Legal bases for processing data

Controllers do not have unfettered discretion in how they process data. They may only process data for certain lawful reasons. 

The LGPD and the GDPR differ in the number of categories they recognize as lawful bases for the processing of data. The GDPR recognizes six lawful bases, while the LGPD recognizes 10 lawful bases. One of the additional bases the LGPD recognizes is the protection of credit.

In addition, although both laws recognize the legitimate interest of the controller as a lawful basis for collecting user data, the laws differ slightly in the exceptions to this basis. 

The GDPR has a stricter limitation: the controller’s legitimate interest can be “overridden by the interests or fundamental rights and freedoms of the data subject,” particularly when the data subject is a child.  

In contrast, the LGPD recognizes the legitimate interest of the controller “except when the data subject’s fundamental rights and liberties . . . prevail.” Some commentators view this as a standard that is more lenient for the controller.

Data subject rights

Under both laws, data subjects have the right to request access to their data. In addition, subjects can request deletion, correction, or transfer of their data. 

One difference between the two laws is that the GDPR allows organizations 30 days to respond to data access requests, while the LGPD provides 15 days. 

Another difference is that certain rights that are implicit in the GDPR are made explicit in the LGPD, such as the right to information about public and private entities with which the controller has shared data.

Privacy policy

Neither law explicitly refers to a privacy policy, but both the GDPR and the LGPD require controllers to inform data subjects about processing activities. The two laws differ, however, in the exact information that controllers must provide to data subjects. 

For example, unlike the LGPD, the GDPR requires companies to inform data subjects of the categories of personal data that are processed, the lawful basis for processing each category of personal data, and the safeguards for international transfers of personal data. 

The LGPD requires organizations to inform data subjects of the responsibilities of controllers and processors in carrying out processing, but the GDPR does not require this.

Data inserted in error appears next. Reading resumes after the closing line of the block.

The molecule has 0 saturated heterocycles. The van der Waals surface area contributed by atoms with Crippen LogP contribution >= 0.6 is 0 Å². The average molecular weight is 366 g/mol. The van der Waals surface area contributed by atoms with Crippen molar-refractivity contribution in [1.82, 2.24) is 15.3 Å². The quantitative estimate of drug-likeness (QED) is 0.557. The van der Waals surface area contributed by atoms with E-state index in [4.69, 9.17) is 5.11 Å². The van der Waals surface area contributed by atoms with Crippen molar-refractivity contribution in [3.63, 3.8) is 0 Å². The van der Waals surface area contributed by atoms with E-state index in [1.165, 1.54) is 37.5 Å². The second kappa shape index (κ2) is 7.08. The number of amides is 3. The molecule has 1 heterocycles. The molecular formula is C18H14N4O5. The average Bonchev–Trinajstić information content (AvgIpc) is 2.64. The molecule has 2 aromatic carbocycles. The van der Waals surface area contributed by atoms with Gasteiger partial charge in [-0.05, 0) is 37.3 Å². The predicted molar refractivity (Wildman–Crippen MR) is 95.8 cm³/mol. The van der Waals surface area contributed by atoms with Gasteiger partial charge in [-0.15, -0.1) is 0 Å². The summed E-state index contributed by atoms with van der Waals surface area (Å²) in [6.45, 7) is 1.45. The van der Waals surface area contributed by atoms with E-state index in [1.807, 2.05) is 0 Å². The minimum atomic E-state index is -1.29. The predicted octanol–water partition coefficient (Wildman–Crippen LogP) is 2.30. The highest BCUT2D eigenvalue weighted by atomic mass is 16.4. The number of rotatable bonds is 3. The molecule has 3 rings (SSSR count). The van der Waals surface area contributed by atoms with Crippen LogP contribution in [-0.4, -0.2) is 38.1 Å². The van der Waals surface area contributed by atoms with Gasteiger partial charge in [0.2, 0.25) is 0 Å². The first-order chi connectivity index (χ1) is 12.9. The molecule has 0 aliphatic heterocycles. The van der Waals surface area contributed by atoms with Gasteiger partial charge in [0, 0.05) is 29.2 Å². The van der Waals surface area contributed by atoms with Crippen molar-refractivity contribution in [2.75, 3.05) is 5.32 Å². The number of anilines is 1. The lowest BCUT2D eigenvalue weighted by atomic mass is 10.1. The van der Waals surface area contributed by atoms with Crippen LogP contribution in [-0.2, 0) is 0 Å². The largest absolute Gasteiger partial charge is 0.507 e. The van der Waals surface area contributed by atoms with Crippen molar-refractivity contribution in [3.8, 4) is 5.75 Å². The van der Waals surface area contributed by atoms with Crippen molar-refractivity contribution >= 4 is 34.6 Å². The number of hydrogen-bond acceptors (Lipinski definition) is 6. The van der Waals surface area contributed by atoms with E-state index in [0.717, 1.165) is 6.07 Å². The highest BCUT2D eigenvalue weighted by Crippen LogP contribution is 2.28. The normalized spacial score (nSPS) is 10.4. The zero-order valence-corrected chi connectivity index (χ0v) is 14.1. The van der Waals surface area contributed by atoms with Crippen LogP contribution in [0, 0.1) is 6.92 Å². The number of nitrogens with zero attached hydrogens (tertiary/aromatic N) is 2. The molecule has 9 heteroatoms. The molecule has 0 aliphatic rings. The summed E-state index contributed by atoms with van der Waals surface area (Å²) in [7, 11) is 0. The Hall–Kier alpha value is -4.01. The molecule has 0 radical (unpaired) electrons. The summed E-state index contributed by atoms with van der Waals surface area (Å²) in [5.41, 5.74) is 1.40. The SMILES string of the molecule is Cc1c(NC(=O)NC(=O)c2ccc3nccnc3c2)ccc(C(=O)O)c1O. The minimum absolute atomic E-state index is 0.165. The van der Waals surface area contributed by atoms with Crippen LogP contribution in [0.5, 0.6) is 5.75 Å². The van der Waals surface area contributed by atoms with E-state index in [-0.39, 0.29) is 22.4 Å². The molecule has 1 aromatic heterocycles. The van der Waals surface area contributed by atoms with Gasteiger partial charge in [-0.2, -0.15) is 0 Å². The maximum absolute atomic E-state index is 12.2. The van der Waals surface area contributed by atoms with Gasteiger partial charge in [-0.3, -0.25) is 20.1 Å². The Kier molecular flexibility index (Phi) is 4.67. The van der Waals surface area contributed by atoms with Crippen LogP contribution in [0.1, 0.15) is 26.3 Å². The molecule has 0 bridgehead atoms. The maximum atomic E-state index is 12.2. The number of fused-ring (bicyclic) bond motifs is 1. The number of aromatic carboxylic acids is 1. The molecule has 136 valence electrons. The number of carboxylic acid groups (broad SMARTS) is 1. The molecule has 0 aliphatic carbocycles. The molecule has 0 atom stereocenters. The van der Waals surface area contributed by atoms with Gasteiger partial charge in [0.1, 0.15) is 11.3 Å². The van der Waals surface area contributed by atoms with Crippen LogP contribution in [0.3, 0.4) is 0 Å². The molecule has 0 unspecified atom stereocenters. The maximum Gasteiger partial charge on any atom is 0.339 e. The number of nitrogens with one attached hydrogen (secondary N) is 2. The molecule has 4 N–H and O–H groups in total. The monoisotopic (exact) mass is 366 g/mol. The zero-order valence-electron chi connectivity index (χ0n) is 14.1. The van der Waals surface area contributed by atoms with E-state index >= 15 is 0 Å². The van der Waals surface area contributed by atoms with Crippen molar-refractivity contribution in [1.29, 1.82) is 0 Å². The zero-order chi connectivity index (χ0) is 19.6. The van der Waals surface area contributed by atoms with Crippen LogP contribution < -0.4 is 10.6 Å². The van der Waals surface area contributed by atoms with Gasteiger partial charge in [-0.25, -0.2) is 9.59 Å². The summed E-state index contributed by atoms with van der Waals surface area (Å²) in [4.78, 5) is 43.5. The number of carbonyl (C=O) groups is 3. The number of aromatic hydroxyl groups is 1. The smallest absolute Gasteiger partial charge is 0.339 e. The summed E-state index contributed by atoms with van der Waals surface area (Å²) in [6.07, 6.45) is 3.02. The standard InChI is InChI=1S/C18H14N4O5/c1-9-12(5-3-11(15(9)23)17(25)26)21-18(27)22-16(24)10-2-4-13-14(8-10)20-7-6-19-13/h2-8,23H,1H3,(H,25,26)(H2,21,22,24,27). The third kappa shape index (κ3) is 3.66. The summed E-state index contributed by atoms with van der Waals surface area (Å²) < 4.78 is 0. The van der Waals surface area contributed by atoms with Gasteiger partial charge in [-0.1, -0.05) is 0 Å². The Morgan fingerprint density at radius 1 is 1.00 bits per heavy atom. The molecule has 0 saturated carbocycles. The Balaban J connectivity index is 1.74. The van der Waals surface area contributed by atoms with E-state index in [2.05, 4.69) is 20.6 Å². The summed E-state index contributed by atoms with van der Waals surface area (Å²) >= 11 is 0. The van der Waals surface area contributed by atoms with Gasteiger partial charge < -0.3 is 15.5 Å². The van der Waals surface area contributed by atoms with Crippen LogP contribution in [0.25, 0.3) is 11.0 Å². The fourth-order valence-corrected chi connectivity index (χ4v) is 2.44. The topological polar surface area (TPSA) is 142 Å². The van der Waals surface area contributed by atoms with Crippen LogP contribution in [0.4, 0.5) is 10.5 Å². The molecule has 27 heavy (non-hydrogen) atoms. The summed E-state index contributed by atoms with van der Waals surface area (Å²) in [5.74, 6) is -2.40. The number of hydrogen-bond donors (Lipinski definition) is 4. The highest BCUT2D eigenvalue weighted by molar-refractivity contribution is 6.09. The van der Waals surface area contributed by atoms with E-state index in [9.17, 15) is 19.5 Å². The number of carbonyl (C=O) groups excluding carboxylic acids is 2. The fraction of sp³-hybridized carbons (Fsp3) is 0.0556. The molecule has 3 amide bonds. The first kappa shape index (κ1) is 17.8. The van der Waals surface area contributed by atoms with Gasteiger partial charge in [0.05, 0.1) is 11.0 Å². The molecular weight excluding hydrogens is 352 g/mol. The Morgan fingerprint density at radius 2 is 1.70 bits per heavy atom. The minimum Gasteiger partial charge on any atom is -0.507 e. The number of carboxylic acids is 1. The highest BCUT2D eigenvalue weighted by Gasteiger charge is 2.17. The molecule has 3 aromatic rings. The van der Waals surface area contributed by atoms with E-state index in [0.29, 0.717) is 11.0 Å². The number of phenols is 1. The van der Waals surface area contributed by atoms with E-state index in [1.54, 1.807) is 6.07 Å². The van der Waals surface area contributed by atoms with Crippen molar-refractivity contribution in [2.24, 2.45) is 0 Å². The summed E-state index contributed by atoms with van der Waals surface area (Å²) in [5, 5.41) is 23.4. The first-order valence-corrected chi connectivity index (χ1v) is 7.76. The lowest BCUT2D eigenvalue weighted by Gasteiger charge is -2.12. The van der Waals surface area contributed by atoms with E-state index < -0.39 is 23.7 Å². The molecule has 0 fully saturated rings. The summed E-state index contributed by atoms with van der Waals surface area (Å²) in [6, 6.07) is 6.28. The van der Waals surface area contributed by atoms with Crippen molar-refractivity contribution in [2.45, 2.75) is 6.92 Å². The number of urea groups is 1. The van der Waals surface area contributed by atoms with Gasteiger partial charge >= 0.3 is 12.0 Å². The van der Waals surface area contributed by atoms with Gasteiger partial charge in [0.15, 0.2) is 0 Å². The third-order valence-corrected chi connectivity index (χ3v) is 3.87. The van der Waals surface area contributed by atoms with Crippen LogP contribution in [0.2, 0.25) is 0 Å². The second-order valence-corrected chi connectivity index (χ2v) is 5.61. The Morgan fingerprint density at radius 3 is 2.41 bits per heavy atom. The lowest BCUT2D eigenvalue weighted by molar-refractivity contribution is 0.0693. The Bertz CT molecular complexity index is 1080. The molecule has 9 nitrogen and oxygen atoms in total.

Thus, companies that have website users in both Brazil and the EU must serve up differing privacy information to these two categories of data subjects.

Data security

The two laws differ in their approach to data security. The GDPR is much more detailed, prescribing particular practices. The LGPD, in contrast, leaves it to Brazil’s National Data Protection Authority to work out the details of data security requirements. 

Similarly, although both laws require organizations to inform the relevant Data Protection Authority of data breaches, the GDPR specifies such notification be made within 72 hours, whereas the LGPD requires notification within a reasonable time period. Brazil’s National Data Protection Authority hasn’t yet defined what constitutes a reasonable time period.

Another difference is that the GDPR requires organizations to notify breach-affected data subjects under certain circumstances, whereas, under the LGPD, the National Data Protection Authority may require disclosure of the event to the media.

Data Protection Officer

The GDPR requires data controllers and processors to appoint a Data Protection Officer (DPO) under certain circumstances, such as where the controller and processor engage in regular and systematic monitoring of data subjects on a large scale. 

In contrast, under the LGPD, all data controllers must appoint a DPO even if data monitoring and processing are not a core function of the organization.

Penalties for noncompliance